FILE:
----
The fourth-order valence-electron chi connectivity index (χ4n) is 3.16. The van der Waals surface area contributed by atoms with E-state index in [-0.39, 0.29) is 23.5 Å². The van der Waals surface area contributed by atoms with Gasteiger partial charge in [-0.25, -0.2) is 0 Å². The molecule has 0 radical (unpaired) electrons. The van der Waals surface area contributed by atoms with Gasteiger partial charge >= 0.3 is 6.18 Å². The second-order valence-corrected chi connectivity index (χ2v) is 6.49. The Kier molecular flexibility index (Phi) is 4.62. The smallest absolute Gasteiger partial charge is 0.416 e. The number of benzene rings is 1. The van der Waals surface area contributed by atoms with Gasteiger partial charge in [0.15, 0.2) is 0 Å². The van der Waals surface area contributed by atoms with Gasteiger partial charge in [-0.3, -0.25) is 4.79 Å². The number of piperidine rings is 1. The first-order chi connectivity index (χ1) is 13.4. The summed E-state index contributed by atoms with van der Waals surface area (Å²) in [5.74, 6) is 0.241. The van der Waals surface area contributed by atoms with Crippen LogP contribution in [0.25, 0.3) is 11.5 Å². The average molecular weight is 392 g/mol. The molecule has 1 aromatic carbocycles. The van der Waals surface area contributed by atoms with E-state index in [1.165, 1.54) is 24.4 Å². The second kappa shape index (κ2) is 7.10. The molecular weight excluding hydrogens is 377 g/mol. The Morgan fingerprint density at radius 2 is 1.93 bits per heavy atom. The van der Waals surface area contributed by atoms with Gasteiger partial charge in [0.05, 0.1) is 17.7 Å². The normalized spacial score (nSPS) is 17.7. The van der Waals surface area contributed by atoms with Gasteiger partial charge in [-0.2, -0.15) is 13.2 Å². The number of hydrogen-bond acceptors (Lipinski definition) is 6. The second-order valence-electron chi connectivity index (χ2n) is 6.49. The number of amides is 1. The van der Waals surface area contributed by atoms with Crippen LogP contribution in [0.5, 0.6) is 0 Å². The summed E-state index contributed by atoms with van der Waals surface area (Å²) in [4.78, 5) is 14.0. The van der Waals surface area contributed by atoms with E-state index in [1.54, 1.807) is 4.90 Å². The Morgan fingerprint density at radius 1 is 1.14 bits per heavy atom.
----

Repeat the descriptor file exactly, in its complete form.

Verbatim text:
The fourth-order valence-electron chi connectivity index (χ4n) is 3.16. The van der Waals surface area contributed by atoms with E-state index in [-0.39, 0.29) is 23.5 Å². The van der Waals surface area contributed by atoms with Gasteiger partial charge in [-0.25, -0.2) is 0 Å². The molecule has 0 radical (unpaired) electrons. The van der Waals surface area contributed by atoms with Gasteiger partial charge >= 0.3 is 6.18 Å². The second-order valence-corrected chi connectivity index (χ2v) is 6.49. The Kier molecular flexibility index (Phi) is 4.62. The smallest absolute Gasteiger partial charge is 0.416 e. The number of benzene rings is 1. The van der Waals surface area contributed by atoms with Gasteiger partial charge in [0.15, 0.2) is 0 Å². The van der Waals surface area contributed by atoms with Gasteiger partial charge in [-0.3, -0.25) is 4.79 Å². The number of piperidine rings is 1. The first-order chi connectivity index (χ1) is 13.4. The summed E-state index contributed by atoms with van der Waals surface area (Å²) in [5.74, 6) is 0.241. The van der Waals surface area contributed by atoms with Crippen LogP contribution in [0.25, 0.3) is 11.5 Å². The average molecular weight is 392 g/mol. The molecule has 1 aromatic carbocycles. The van der Waals surface area contributed by atoms with E-state index in [1.165, 1.54) is 24.4 Å². The second kappa shape index (κ2) is 7.10. The molecular weight excluding hydrogens is 377 g/mol. The Morgan fingerprint density at radius 2 is 1.93 bits per heavy atom. The van der Waals surface area contributed by atoms with Gasteiger partial charge in [0.05, 0.1) is 17.7 Å². The normalized spacial score (nSPS) is 17.7. The van der Waals surface area contributed by atoms with Gasteiger partial charge in [-0.2, -0.15) is 13.2 Å². The number of hydrogen-bond acceptors (Lipinski definition) is 6. The second-order valence-electron chi connectivity index (χ2n) is 6.49. The number of amides is 1. The van der Waals surface area contributed by atoms with Crippen LogP contribution in [0.5, 0.6) is 0 Å². The summed E-state index contributed by atoms with van der Waals surface area (Å²) in [4.78, 5) is 14.0. The van der Waals surface area contributed by atoms with E-state index in [1.54, 1.807) is 4.90 Å². The Morgan fingerprint density at radius 1 is 1.14 bits per heavy atom.